DELHI- The Directorate General of Civil Aviation (DGCA), the aviation regulator, has commenced a special audit of Go First (G8)’s facilities as the airline seeks approval to resume operations.
A team of DGCA officials initiated the audit in Mumbai on Tuesday, as confirmed by an executive from the airline.
DGCA Conducting Audit of Go First
The facilities audit will continue on Wednesday and on Thursday. Further, according to the executive’s statement to PTI, the regulator will conduct a similar assessment of Go First’s facilities in Delhi.
The executive further mentioned that the audit report is expected to be submitted by the regulator on Thursday itself.
Go First earlier suspended its flights on May 3. Subsequently, it has extended the cancellation of its flights until July 10, as announced on Tuesday.
Earlier on July 1, 2023, the DGCA announced that it will conduct a special audit of Wadia-owned Go First (G8), which filed for bankruptcy two months ago, to assess its readiness for resuming operations.
The audit is scheduled to take place at Delhi and Mumbai Airports from July 4 to 6. Subsequently, it will primarily focus on safety-related aspects and the airline’s compliance with the requirements to hold an Air Operator Certificate (AOC).
Further, it will involve a physical verification of the arrangements made by Go First for the resumption of flight operations.
This move comes as Go First aims to become the first major Indian carrier to resume operations under the country’s insolvency law. It is a feat yet to be achieved by Jet Airways (9W).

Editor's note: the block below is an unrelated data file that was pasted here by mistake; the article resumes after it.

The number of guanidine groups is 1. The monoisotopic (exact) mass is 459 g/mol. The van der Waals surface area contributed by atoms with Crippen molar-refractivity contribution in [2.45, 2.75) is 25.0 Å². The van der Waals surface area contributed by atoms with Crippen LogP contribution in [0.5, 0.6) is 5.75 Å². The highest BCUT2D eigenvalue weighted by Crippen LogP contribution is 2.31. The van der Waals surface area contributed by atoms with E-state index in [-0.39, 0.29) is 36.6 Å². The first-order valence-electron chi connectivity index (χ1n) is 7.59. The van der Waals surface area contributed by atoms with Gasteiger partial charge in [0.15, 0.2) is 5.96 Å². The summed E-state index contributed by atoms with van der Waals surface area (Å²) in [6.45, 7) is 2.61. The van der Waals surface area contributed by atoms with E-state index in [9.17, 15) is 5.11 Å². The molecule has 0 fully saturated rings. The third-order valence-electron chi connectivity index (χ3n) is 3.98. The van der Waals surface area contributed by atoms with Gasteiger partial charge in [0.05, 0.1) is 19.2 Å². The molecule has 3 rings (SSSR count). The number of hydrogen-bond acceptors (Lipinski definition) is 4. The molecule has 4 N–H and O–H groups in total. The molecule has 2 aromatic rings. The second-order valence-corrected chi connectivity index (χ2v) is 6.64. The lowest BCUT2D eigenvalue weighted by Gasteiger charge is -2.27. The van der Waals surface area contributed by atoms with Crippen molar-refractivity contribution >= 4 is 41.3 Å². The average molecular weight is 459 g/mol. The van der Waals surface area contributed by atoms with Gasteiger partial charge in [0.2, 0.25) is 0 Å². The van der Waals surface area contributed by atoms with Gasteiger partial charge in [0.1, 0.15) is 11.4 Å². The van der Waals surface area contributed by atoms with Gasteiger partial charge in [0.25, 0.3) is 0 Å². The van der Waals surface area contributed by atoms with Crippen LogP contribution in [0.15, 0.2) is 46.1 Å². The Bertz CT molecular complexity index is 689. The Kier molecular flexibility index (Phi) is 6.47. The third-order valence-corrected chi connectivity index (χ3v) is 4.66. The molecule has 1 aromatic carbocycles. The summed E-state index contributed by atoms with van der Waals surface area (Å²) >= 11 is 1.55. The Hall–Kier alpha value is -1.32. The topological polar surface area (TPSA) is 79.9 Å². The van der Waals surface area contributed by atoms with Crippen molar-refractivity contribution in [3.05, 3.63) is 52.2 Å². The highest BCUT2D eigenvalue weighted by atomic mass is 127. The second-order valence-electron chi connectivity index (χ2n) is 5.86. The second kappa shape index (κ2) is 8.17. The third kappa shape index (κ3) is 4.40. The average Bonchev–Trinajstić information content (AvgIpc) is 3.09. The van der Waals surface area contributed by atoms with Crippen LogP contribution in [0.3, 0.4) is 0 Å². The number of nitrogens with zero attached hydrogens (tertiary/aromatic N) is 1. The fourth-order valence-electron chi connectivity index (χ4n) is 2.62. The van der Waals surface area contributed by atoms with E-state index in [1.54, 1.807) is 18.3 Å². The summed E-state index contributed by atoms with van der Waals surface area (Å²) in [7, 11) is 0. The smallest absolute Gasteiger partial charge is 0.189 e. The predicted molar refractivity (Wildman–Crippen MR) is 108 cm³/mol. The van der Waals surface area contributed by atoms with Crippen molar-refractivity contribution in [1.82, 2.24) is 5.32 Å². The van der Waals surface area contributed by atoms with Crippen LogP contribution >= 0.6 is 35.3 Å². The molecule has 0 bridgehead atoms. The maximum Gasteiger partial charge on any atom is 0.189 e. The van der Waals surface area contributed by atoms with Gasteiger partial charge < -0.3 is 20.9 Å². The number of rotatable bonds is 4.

The decision to conduct the special audit follows a preliminary review of the resumption plan submitted by Go First’s resolution professional (RP).
Singapore Court Clearance
Creditors and Banks have agreed to inject fresh funds into the temporarily halted carrier, Go First (G8). Still, the fate of the carrier hinges on an upcoming order from the Singapore arbitration court.
Without relief from the court and a directive for Pratt & Whitney (P&W) to replace faulty engines, the airline’s ability to fly hangs in the balance, jeopardizing the entire recovery process, according to sources familiar with the matter told ET.
Challenges surrounding engine replacement and pending payments have led to uncertainty for Go First Airlines. The Singapore International Arbitration Award had initially instructed P&W to deliver approximately 20 engines by December 2023.
However, P&W challenged the order, citing non-payment by the airline and the unremitting global supply chain depletion. The engine manufacturer claims that Go First owes them over $100 million, as stated in their petition reviewed by ET.
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